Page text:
On March 14, 1895, the Illinois Supreme Court rejected the state’s eight hour law for women in Ritchie v. The People of the State of Illinois. It was another in the key moments of the Gilded Age that the courts came down sharply on the side of employers, using freedom of contract doctrine as a way to ignore the incredible power disparities between the wealthy and the poor. What is notable about this period is that there were plenty of times when state legislatures sought to make some changes to this, such as in Illinois. But the courts were determined to banish all of them to the dustbin of failed reforms.
In 1893, Illinois passed a law to regulate the garment trade. The garment trade was perhaps the most exploitative of all the industries, with workers laboring in sweatshop conditions with no rights at all and the expectation that they would work as long as their bosses told them. Meanwhile, in Chicago people such as Jane Addams and Florence Kelley were now exposing the real lives of these workers to the middle and upper classes. No Haymarket anarchists were these women. No, they were the type that a lot of people would listen to. And the stories they told of the horrors of life for these workers were chilling.
So Illinois acted. The 1893 law outlawed sweatshops. It created a series of factory inspectors and Florence Kelley got the job to head it. The law also created the eight-hour day for women. Now, in recent decades there have been controversial takes over these Progressive Era shorter hours for women laws. Some feminists, as this goes back to the right-wing and pro-capitalist Alice Paul, saw these laws as discriminatory toward women. But this missed the point of what people such as Kelley and later Frances Perkins and Eleanor Roosevelt and others were trying to do. They were using women’s status in society as mothers to crack the door of hours legislation that they hoped to expand to men. Yes, it reflected the sexism of the time but that doesn’t make the strategy used by these legendary Progressive Era women sexist. It just made sense to get something on the books.
Chicago businessmen realized what the eight-hour day for women meant: eight hours for men too. So they acted. They formed the Illinois Manufacturers Association shortly after the passage of the law. This became the National Association of Manufacturers in 1895, if you need a bit of a primer of just what evil was brewing in these Chicago boardrooms. They sought to challenge the law. William C. Ritchie, a box manufacturer, led the lawsuit. He convinced a couple of his female employees to testify against the law. Not all workers have ever supported any law and many are easily fooled by the idea, in this case, that shorter days would mean less money. The employers argued that the law violated the Due Process Clause of the Fourteenth Amendment. In the Gilded Age, like the New Gilded Age, the courts would reinterpret the Fourteenth Amendment to protect corporations but not Black people.
Kelley and her lawyers argued on the other side that long hours for women hurt their health and made childbearing and childraising more difficult. This was the beginning of the arguments about women and work that would eventually bear fruit in Muller v. Oregon in 1908. But the social science at the heart of Muller was still nascent in 1895. In any case, the judges weren’t convinced.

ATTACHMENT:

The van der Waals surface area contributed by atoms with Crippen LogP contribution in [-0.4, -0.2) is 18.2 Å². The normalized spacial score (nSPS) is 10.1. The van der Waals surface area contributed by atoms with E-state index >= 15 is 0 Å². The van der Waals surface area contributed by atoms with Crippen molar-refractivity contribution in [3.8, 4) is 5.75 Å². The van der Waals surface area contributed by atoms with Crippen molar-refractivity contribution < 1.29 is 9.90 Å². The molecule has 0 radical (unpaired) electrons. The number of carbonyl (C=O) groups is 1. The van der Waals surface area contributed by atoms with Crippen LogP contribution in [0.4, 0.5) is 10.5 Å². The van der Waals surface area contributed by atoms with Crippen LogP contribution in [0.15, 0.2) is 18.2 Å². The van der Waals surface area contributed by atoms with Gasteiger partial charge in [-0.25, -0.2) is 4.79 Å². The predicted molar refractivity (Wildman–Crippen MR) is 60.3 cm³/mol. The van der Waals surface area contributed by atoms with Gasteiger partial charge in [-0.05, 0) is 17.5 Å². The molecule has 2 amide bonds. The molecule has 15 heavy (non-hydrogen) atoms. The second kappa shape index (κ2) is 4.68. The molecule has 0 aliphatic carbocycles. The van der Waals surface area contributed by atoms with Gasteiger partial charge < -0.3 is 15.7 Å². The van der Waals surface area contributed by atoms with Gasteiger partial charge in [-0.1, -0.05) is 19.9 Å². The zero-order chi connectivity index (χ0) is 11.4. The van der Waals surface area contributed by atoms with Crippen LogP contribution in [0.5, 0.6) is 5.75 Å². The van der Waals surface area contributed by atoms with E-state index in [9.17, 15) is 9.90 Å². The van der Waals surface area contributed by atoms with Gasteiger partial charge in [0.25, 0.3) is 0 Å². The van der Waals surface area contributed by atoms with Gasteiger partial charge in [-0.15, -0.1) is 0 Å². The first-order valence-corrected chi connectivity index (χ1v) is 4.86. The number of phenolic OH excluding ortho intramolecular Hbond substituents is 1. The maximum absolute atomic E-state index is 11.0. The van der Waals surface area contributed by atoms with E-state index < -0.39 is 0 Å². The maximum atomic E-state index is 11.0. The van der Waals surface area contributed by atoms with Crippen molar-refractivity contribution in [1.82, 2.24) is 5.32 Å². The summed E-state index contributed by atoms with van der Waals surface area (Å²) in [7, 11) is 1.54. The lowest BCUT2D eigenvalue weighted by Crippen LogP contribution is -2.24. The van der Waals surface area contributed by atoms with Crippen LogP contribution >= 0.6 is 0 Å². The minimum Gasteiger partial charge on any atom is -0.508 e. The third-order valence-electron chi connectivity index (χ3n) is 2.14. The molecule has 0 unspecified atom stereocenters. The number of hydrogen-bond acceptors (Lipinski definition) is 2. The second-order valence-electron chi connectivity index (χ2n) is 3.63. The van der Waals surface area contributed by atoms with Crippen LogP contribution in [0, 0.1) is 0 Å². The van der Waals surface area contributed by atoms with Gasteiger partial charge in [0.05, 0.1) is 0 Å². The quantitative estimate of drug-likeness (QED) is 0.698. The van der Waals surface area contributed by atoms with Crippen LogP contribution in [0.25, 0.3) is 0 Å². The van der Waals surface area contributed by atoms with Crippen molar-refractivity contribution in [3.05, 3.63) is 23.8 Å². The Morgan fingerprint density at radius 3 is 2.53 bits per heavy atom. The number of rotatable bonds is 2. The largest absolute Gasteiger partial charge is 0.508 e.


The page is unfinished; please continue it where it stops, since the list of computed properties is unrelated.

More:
In Ritchie, the state Supreme Court threw out the eight-hour day requirement based on the idea that it violated the Due Process Clause. They claimed it discriminated against women by forcing them to only work 8 hours. This is how the minds of these Gilded Age justice worked–real oppression was limiting the time women could slave over a garment. Moreover, Illinois had a fairly long tradition to expanding work for women. In 1867, the state had passed a law that allowed women to work overtime. In 1872, it passed a law barring someone from an occupation based on their sex (as if that was enforced) and then in 1874, a law that allowed women to sue and be sued. Now, we can think of these laws as expanding rights and maybe they were. Certainly some of them were anyway. But like any law, they can be interpreted in nefarious ways and in this case the employers and their buddies on the state supreme court interpreted them as a way to cut off the nascent move to shorten the workday.
Florence Kelley was outraged, noting “the measure to guarantee the negro freedom from oppression
has become an insuperable obstacle to the protection of women and children.” She became obsessed with overturning Ritchie, which eventually led to her work on Muller. There were legal people supportive of these restrictions. Noted the Yale Law Journal in 1895. “[t]he incessant jar and rumble of machinery” could injure a woman’s ability to reproduce, and it cannot be doubted that it is the duty of the state to protect posterity.” Now, yes, this is a limiting doctrine and, at the time, was based on Social Darwinism. This was an era when people focused on “the future of the race” and placed it on women to ensure the building of the next generation. Thus the focus on “race suicide” when rich white women preferred to only have two or three babies instead of the 10 or whatever in Italian families. So yes, the arguments to reduce women’s hours were based in out of date ideas infused with racism. But as labor reformers, sometimes you work with the tools you have and in the case of Kelley, whether she believed in the Darwinian stuff (not sure, but I imagine she probably did to some extent, it was so ubiquitous), the point was to move toward breaking the iron law of no limits on the horrors of work in the Gilded Age.
I borrowed from Nancy Woloch, A Class by Herself: Protective Laws from Women Workers, 1890s-1990s to write this post.
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